Revolution has meant many things – except perhaps its literal meaning: a full-circle return to a previous state. In the modern world it has meant change, usually dramatic and rapid, often accelerated by violence. It has been applied to sudden seizures of power, but also to vast processes such as industrialisation and technological development. (The United States even called its development of so-called ‘smart weapons’ the Revolution in Military Affairs.)
Variations in meaning bear directly on the issue of success or failure. In ‘palace revolutions’ (sometimes mistakenly labelled coups d’état), in which one general might seize power from another, the issue has been resolved after a short military clash. But such revolutions cause little change, beyond that of the Swiss bank account into which the proceeds of political power are transferred. Revolutions that have attempted to transform whole societies – the great French, Russian and Chinese uprisings – have far-reaching, complex and maybe contradictory effects that work themselves out over very long periods of time.
Because of this, success and failure can be hard to calibrate. Did the French Revolution fail? That’s certainly what Beethoven thought when he struck out the dedication of his Eroica symphony to Napoleon Bonaparte – but Bonaparte was a child of the revolution, and his dictatorship was a world away from the Bourbon monarchy. After the revolution, power derived from the nation, not God; democracy was built into it. Though many French people today see the revolution as a bloodstained disaster, they still hold to the ‘republican values’ it established.
A century ago, the Irish revolution promised not just to free Ireland from British rule, but to remake it as a new Gaelic society. This carried a price: partition, confining independence to 26 out of 32 Irish counties. Yet its centrepiece, the revival of the language, was never achieved, even if it still complicates the politics of Northern Ireland. Failure is relative; revolutions may not fail entirely, but most end in disillusionment.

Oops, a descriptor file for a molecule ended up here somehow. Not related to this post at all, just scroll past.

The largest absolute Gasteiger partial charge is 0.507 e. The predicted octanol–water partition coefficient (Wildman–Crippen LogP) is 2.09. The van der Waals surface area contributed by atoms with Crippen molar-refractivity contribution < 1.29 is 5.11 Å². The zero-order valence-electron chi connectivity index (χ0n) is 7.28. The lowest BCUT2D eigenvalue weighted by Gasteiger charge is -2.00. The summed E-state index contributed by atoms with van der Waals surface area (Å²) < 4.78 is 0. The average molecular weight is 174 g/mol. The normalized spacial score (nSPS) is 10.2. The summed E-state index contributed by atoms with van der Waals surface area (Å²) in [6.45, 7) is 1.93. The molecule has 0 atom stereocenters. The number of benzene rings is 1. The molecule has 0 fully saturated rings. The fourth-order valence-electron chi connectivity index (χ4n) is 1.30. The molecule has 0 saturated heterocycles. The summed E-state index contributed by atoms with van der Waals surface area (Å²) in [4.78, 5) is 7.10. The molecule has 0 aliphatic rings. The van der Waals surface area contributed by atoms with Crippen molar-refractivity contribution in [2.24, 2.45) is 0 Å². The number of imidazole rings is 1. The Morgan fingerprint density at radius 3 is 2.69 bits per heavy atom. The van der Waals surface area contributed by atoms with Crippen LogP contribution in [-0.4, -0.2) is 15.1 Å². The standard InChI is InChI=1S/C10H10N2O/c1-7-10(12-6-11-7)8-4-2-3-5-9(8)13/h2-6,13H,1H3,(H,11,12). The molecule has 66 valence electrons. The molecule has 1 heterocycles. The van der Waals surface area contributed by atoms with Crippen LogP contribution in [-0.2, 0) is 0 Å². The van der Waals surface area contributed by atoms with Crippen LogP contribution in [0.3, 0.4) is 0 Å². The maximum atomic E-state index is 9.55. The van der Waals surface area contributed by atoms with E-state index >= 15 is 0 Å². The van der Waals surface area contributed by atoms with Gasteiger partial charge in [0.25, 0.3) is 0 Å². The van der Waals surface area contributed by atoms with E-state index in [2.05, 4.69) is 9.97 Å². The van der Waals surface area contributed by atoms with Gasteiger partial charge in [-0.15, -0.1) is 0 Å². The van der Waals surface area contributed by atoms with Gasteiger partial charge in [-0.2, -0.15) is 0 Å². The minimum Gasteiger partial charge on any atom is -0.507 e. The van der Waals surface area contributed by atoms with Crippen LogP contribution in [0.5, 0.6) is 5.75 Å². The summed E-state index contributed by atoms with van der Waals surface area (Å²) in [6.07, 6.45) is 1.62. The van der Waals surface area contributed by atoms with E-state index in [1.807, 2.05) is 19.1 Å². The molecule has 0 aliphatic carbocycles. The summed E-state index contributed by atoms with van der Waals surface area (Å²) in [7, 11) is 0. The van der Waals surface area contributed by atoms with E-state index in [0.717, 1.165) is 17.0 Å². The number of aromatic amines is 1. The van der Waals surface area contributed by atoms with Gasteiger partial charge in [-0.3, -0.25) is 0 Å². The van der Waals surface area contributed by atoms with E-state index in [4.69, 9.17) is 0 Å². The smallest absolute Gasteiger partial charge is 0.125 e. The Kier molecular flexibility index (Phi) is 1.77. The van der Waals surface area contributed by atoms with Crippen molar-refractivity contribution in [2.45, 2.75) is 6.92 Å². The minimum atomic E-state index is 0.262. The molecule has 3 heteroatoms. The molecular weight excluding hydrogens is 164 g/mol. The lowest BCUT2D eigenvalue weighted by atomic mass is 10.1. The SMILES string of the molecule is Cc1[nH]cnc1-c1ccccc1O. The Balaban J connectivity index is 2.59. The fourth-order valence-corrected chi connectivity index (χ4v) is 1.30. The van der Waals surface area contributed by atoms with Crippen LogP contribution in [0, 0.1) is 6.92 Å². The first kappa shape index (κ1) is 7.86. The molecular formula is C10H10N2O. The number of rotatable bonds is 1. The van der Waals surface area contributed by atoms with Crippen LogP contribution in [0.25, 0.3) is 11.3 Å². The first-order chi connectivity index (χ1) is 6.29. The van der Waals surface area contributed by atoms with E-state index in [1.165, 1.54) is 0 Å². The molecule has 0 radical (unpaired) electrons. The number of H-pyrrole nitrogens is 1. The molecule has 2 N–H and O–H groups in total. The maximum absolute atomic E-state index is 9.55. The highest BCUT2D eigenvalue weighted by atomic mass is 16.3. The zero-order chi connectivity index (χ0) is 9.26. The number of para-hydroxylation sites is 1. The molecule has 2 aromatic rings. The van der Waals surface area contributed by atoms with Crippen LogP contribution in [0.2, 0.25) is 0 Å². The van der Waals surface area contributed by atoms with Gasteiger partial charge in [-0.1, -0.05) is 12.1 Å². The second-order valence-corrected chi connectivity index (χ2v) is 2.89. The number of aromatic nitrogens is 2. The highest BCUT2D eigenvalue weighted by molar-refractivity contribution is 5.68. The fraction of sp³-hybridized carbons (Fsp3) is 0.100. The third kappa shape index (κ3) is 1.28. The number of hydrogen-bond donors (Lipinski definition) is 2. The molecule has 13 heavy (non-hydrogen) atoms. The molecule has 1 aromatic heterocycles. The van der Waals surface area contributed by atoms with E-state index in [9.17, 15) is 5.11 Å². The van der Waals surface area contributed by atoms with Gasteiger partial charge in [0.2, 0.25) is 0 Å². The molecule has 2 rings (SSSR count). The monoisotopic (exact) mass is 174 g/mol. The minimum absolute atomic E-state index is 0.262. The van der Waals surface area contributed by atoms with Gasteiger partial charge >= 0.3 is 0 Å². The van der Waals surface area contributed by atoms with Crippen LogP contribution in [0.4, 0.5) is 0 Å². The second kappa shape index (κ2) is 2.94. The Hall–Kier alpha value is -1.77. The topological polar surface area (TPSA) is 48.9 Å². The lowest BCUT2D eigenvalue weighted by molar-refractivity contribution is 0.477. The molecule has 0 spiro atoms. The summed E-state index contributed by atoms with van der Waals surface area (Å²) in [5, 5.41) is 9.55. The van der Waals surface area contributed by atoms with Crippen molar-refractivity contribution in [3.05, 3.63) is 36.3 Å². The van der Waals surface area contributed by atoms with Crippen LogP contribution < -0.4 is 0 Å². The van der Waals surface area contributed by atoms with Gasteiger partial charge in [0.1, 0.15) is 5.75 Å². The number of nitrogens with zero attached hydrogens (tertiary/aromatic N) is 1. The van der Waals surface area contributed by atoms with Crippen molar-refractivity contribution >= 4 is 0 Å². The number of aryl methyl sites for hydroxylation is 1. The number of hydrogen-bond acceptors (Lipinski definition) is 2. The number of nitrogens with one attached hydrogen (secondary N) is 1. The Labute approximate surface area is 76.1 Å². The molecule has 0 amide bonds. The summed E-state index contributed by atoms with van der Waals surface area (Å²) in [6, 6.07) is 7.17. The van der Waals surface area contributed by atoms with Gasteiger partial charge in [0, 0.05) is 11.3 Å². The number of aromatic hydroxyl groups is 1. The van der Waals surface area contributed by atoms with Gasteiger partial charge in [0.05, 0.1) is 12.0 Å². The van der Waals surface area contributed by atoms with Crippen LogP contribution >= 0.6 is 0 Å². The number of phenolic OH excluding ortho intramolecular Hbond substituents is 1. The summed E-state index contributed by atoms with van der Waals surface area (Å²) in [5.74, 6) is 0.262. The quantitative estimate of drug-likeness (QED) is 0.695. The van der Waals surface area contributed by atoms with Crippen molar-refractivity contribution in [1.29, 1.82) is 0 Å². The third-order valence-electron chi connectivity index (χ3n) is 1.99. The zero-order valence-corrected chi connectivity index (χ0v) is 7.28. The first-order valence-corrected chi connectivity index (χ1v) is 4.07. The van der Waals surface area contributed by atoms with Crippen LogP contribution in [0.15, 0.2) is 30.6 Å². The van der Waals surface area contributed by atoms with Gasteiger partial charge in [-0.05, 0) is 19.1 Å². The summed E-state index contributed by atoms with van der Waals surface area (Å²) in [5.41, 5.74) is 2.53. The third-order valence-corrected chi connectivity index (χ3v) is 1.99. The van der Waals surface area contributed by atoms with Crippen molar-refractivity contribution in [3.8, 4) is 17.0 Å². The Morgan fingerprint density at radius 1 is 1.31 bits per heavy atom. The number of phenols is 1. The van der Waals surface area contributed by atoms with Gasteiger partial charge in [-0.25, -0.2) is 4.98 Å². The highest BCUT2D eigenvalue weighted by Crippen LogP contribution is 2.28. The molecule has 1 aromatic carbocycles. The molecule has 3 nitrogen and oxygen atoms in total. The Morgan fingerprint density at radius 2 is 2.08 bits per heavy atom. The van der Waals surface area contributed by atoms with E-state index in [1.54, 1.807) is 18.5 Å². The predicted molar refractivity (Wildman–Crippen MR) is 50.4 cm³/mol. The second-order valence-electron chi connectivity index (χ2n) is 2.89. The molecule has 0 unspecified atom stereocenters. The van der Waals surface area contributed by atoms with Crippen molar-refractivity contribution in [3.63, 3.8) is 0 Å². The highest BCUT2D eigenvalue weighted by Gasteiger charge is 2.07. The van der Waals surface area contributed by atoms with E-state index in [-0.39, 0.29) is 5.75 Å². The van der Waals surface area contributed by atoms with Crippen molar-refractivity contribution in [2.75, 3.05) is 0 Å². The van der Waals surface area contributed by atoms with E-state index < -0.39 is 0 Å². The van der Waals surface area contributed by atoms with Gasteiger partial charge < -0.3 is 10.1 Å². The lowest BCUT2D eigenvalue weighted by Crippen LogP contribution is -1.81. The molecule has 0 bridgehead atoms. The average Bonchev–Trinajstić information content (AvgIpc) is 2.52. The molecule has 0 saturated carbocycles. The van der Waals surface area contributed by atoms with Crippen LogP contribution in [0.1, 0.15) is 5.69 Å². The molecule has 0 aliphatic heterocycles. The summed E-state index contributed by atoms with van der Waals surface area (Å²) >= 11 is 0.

Charles Townshend is professor emeritus of international history at Keele University, and author of The Republic: The Fight for Irish Independence (Allen Lane, 2013)
The Russian Revolution might seem to be a classic case of failure. The autocracy of Emperor Nicholas II was overthrown in February 1917, only to be replaced by Lenin’s ‘dictatorship of the proletariat’ in October 1917 and by Stalin’s even worse rule of terror in the 1920s and 1930s. The events and outcome were caricatured in George Orwell’s allegorical Animal Farm, which ends with the revolutionary pigs turning into humans, and the restoration of ‘Manor Farm’ – the old order.
In truth, things were more complicated than that precis suggests. Revolutions can fail or succeed in different ways. The earlier revolution of 1905 failed because the Tsar made concessions to the liberals, and because the forces of order remained intact. The Russian Revolution of February 1917 failed within eight months because the centrist (Duma) politicians who overthrew the Tsar did not satisfy popular economic demands, especially land reform, and did not bring an end to an unpopular war. The Russian Revolution of October 1917 surely did not fail, at least politically, in the sense that the radical group that brought it about remained in power until 1991. The Bolsheviks (later Communists) avoided failure, in the short term at least, by addressing the issues of land hunger and war-weariness. At the same time, they ruthlessly dealt with the forces of counter-revolution and disorder in the subsequent civil war.
Revolutions sometimes fail because they are attacked by counter-revolutionaries from beyond national borders. Revolutionary ‘Soviet’ Russia benefited from the impact of the First World War and its aftermath, which made effective foreign intervention impractical. Having said that, Lenin’s revolution was a failure, at least in its own ‘internationalist’ terms, because it could not immediately trigger similar uprisings in other countries (although it did do so in the late 1940s). Whether the October Revolution failed in an Animal Farm sense – by merely replacing the old ruling class with another oppressive and corrupt one – is more open to dispute. The Communists did not create a truly egalitarian polity, but they did bring about remarkable upward social mobility and mass education. The fact that this was implemented alongside Stalin’s cruel repression does not necessarily make it less revolutionary.
Evan Mawdsley was professor of international history at the University of Glasgow. His books include World War II: A New History (CUP, 2009)